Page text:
When I'm tempted to fall into the buy-buy-baby trap, I honestly think about Sarah in Genesis, going around as a nomad, in her old age, with no extra baby stuff. It helps me distinguish needs from wants in my own life and keeps me on track towards frugality.
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#18 of 22 Old 07-30-2014, 10:12 AM - Thread Starter
 
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I honestly had no idea daycare cost so much. I guess I never really thought about it though. Wow. I wonder if it would be cheaper in the long run for some working moms or dads to just stay home. I would think being home would allow you to save money in more ways than just not paying child care. I know that just isn't an option from many people though. Too bad there aren't more work-from-home opportunities for moms. I used to write for some "content mills" on the internet for extra money, but the companies I wrote for have pretty much gone under. I miss having that easy option.

Corrie, "trad" Catholic, wife to DH and Mom to DD (4/07), DS (2/09), DD (2/11), DD (4/13), two angel babies. 
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#19 of 22 Old 07-30-2014, 12:40 PM
 
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Quote:
Originally Posted by cagnew View Post
I honestly had no idea daycare cost so much. I guess I never really thought about it though. Wow. I wonder if it would be cheaper in the long run for some working moms or dads to just stay home. I would think being home would allow you to save money in more ways than just not paying child care. I know that just isn't an option from many people though. Too bad there aren't more work-from-home opportunities for moms. I used to write for some "content mills" on the internet for extra money, but the companies I wrote for have pretty much gone under. I miss having that easy option.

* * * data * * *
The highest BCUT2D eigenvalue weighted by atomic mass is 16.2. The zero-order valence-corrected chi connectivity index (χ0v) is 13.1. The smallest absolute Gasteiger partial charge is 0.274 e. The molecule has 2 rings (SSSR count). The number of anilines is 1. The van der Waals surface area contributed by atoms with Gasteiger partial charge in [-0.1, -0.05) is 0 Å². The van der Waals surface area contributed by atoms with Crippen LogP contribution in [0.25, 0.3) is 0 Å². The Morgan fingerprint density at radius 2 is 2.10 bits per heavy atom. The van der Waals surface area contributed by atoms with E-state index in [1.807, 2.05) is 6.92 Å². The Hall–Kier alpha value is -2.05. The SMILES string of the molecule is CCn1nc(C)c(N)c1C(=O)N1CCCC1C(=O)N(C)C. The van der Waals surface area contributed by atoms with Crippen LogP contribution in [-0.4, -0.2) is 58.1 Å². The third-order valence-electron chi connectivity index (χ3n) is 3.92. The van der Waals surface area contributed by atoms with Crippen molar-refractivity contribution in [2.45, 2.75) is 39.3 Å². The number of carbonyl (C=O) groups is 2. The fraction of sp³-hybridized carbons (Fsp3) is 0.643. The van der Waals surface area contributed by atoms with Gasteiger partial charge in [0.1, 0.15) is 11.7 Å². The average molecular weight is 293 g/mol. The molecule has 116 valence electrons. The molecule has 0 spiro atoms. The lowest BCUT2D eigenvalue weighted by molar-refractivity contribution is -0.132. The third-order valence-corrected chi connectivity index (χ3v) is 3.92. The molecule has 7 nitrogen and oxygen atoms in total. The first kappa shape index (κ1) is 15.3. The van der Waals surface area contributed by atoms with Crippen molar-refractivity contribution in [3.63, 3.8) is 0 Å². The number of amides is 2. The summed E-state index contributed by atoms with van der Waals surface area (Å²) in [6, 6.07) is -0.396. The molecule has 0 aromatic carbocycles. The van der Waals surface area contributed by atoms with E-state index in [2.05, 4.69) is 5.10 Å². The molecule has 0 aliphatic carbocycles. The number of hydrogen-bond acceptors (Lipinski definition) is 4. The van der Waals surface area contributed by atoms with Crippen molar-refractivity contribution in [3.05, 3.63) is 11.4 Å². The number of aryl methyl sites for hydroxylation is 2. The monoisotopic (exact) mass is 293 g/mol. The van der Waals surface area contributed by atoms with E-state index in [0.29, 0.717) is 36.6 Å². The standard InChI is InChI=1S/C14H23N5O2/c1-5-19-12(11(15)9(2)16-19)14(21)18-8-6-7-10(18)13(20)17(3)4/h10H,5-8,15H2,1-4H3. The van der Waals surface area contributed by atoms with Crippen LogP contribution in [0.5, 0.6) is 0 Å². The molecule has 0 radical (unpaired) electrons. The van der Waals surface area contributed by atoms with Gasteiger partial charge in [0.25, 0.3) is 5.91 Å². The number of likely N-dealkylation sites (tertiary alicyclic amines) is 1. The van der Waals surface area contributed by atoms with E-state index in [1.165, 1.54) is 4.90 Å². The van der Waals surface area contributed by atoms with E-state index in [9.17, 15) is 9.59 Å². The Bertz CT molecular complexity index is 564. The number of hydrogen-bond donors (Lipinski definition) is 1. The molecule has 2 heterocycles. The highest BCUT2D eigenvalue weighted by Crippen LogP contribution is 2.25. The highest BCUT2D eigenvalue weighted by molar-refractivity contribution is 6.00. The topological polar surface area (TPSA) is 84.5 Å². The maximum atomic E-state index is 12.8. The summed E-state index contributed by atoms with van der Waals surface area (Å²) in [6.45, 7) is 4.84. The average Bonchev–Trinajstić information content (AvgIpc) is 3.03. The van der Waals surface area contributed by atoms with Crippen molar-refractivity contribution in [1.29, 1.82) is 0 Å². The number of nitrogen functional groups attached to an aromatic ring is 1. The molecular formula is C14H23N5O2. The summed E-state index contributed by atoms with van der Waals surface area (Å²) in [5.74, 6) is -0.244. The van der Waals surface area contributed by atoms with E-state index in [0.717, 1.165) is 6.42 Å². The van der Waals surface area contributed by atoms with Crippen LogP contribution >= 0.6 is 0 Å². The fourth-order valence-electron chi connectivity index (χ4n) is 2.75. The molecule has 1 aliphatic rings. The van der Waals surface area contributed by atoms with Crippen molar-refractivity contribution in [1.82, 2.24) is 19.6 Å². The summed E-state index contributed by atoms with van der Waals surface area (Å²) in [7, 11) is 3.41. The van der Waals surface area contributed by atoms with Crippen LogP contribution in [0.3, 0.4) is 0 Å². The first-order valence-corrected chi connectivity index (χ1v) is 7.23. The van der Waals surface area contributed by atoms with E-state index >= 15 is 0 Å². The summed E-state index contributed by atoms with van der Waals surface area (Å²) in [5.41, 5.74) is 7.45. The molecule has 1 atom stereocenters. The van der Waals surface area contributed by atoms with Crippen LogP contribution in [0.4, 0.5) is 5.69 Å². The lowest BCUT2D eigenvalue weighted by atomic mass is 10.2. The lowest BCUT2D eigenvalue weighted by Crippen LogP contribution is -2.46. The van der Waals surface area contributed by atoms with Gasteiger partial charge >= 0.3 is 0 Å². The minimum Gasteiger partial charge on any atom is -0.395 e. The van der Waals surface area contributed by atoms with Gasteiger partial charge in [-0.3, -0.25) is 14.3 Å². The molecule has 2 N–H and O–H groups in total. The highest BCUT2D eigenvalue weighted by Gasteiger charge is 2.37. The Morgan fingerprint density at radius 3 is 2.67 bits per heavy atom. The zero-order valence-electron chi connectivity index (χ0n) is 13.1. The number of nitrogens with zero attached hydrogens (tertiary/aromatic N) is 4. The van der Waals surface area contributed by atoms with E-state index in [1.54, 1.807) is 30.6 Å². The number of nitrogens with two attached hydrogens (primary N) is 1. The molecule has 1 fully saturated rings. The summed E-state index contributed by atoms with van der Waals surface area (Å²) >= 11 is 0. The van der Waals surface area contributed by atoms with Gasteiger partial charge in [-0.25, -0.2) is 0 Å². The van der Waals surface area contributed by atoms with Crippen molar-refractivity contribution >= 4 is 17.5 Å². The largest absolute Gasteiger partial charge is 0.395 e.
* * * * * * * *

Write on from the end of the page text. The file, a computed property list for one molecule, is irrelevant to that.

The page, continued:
It is cheaper for some to stay home. If what you bring home after commuting costs, wardrobe costs, childcare etc. does not leave more money in your family budget than if you stayed home, it's not worth it. Unfortunately for others, though, it can create a greater financial hardship. I am a lawyer. With a good position. My ex stayed home for a while (well, turns out he never planned on working, but that's a whole 'nother story!) because what he brought home would not have adequately covered childcare costs. It didn't make financial sense for him to work.

Another consideration is staying home for a short period of time. I just read an article about the long term costs of being a SAHM. It was an interesting read.

But, at the end of the day, I do tend to think that almost anyone can stay home. It just depends on the lifestyle one is willing to have or forgo, depending on how one looks at it.

As for me, I think 3 kids is the tipping point to justify a nanny over individual care costs of after school care for 2, plus daycare for an infant.

And, yes, I would much prefer to be at home with my kids.

Mama to add 10/05; ds 3/09, and two angels
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#20 of 22 Old 07-30-2014, 12:43 PM
 
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I like to stay home for the first 1-2 years, just to make sure I am there when they are most vulnerable, but mostly to breastfeed, on demand, without a pump. I wish all women had that option. I would support my tax dollars giving all women that option, if they chose it.
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#21 of 22 Old 07-30-2014, 01:51 PM
 
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Yes, I feel super lucky that we get 1 year of mat-leave here. Personally, my salary well outweighs childcare costs (I'm a professional) so for us it's worth it. Also worth the mommy sanity However, I only usually work 3 days/week until the littles are 3.

Breastfeeding, cosleeping, homebirthing scientist mama to DD1 07/08, DD2 06/10 and a third on the way 02/15!

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#22 of 22 Old 08-02-2014, 12:36 PM
 
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Quote:
Originally Posted by heatbrown View Post
like a wood exersaucer - wouldn't that be so cool?.
My husband keeps joking that he's going to make everything out of wood for the baby (mind you, he hasn't yet started his woodworking aspiration). Today when I talked about having a baby shower he said "but I thought we said we don't want new stuff or too many contraptions, right?" and I replied, "there will be some things we need to think about, like a quality breast pump". His response, "I'll make that out of wood too". LOL. I might suggest he start with the exersaucer instead!